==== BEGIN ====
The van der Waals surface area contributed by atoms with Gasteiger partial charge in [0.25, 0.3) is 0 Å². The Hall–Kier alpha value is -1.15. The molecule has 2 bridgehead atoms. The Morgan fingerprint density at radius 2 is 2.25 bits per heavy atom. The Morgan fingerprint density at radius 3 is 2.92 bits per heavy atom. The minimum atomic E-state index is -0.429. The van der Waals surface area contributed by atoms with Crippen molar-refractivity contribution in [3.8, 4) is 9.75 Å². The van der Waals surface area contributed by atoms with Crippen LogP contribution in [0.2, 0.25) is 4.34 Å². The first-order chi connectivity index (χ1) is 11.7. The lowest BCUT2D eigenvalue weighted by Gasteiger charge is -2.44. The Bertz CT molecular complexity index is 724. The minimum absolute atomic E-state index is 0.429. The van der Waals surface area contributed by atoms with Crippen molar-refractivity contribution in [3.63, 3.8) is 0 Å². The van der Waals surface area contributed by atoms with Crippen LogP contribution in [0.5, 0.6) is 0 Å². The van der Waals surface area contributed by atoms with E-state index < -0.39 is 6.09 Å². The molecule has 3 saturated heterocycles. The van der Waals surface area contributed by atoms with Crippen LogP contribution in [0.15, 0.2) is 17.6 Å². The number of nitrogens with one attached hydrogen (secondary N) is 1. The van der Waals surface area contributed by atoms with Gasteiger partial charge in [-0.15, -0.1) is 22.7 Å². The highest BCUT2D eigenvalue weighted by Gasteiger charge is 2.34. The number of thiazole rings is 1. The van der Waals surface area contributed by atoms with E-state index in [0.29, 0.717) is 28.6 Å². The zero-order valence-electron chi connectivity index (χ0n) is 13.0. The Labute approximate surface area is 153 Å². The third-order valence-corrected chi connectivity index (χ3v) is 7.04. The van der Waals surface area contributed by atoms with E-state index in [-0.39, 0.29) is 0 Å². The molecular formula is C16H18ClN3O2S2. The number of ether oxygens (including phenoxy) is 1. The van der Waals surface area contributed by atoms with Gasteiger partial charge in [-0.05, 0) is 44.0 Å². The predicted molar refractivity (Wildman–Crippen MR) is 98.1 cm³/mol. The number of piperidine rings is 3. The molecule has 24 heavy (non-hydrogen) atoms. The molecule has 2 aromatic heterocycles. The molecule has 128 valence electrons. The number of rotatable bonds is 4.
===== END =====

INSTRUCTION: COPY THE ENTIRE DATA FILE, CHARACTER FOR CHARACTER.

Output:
The van der Waals surface area contributed by atoms with Gasteiger partial charge in [0.25, 0.3) is 0 Å². The Hall–Kier alpha value is -1.15. The molecule has 2 bridgehead atoms. The Morgan fingerprint density at radius 2 is 2.25 bits per heavy atom. The Morgan fingerprint density at radius 3 is 2.92 bits per heavy atom. The minimum atomic E-state index is -0.429. The van der Waals surface area contributed by atoms with Crippen molar-refractivity contribution in [3.8, 4) is 9.75 Å². The van der Waals surface area contributed by atoms with Crippen LogP contribution in [0.2, 0.25) is 4.34 Å². The first-order chi connectivity index (χ1) is 11.7. The lowest BCUT2D eigenvalue weighted by Gasteiger charge is -2.44. The Bertz CT molecular complexity index is 724. The minimum absolute atomic E-state index is 0.429. The van der Waals surface area contributed by atoms with Crippen molar-refractivity contribution in [3.63, 3.8) is 0 Å². The van der Waals surface area contributed by atoms with Crippen LogP contribution in [0.5, 0.6) is 0 Å². The van der Waals surface area contributed by atoms with E-state index < -0.39 is 6.09 Å². The molecule has 3 saturated heterocycles. The van der Waals surface area contributed by atoms with Crippen LogP contribution in [0.15, 0.2) is 17.6 Å². The number of nitrogens with one attached hydrogen (secondary N) is 1. The van der Waals surface area contributed by atoms with Gasteiger partial charge in [-0.15, -0.1) is 22.7 Å². The highest BCUT2D eigenvalue weighted by Gasteiger charge is 2.34. The number of thiazole rings is 1. The van der Waals surface area contributed by atoms with E-state index in [0.29, 0.717) is 28.6 Å². The zero-order valence-electron chi connectivity index (χ0n) is 13.0. The Labute approximate surface area is 153 Å². The third-order valence-corrected chi connectivity index (χ3v) is 7.04. The van der Waals surface area contributed by atoms with E-state index in [-0.39, 0.29) is 0 Å². The molecular formula is C16H18ClN3O2S2. The number of ether oxygens (including phenoxy) is 1. The van der Waals surface area contributed by atoms with Gasteiger partial charge in [-0.05, 0) is 44.0 Å². The predicted molar refractivity (Wildman–Crippen MR) is 98.1 cm³/mol. The number of piperidine rings is 3. The molecule has 24 heavy (non-hydrogen) atoms. The molecule has 2 aromatic heterocycles. The molecule has 128 valence electrons. The number of rotatable bonds is 4.